Posts Tagged ‘Death Metal’

KtmROCKS Nepal, after a long time, has just released its second volume of “Be Loud Be Proud” compilation.

1. STS – Bidroh (7:29)
2. Bidroha – Adhipatya Ho Danav Ko (5:47)
3. Earthling – Wilderness Throne (6:08)
4. Kalodin – Souls of the Dead (7:12)
5. Crucifixia – End of War (4:09)
6. Diwas Gurung – Haami Aayau (4:32)
7. Hadez – End of Days (8:19)
8. Symbol of Orion – Monopoly (3:36)
9. Dipes Karki – Gore (3:16)
10. Deadefy – Doom’s Day (3:28)
11. Saboteurs – Angel and Her Love (4:26)
12. Antim Grahan – Putrefaction Eternity (3:12)

Download

Shraap is a death metal/grindcore (home/studio) project of Pramithus Khadka (ex-Bitter Euphemism) on guitar, bass, drum programming and recording, and Prabin Shrestha (ex-Arachnids, Binaash) on vocals/lyrics. Besides the MIDI drums, the two songs might be two of the best recorded death metal tracks from Nepal yet:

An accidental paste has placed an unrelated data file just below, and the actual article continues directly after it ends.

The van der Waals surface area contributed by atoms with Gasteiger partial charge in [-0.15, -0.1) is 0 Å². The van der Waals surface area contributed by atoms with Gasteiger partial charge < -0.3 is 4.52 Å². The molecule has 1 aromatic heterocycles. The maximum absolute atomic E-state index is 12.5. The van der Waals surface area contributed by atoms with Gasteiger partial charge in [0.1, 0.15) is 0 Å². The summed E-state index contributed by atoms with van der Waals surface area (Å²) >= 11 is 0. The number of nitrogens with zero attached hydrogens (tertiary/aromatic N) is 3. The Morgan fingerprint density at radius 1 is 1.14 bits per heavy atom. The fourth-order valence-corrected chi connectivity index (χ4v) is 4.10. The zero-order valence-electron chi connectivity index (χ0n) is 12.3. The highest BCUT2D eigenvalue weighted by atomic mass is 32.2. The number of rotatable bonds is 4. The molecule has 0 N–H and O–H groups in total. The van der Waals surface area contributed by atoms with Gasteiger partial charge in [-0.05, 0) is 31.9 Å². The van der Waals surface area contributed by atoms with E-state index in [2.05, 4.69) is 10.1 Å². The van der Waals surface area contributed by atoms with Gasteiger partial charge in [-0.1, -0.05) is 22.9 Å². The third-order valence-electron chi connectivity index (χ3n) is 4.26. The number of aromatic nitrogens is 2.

“Shraap”: Download

“Dukha”: Download

Fleshgod Apocalypse. By the time I was chuckling at this name, I had already been intrigued by the talks going on the internet about the Italian band gathering together the brutality of death metal and the artistic splendor of classical symphonies (as I am also an admirer of western classical music), but little had I imagined that it would be something entirely different from sounding like another Lykathea Aflame (which I haven’t been able to dig into easily in months).

Okay here’s what happened: “Oracles” was the first album of theirs that reached me. The first 30 seconds or so had slightly treated me a wtf! – a pile of guitars had provided me the metalcore/groove metal sensation, and I was starting thinking of some Beneath the Massacre technical DM already, and the altered state gave me some grindcorish impression (fuck me for this one – I was really thinking of Misery Index when the second riff was introduced).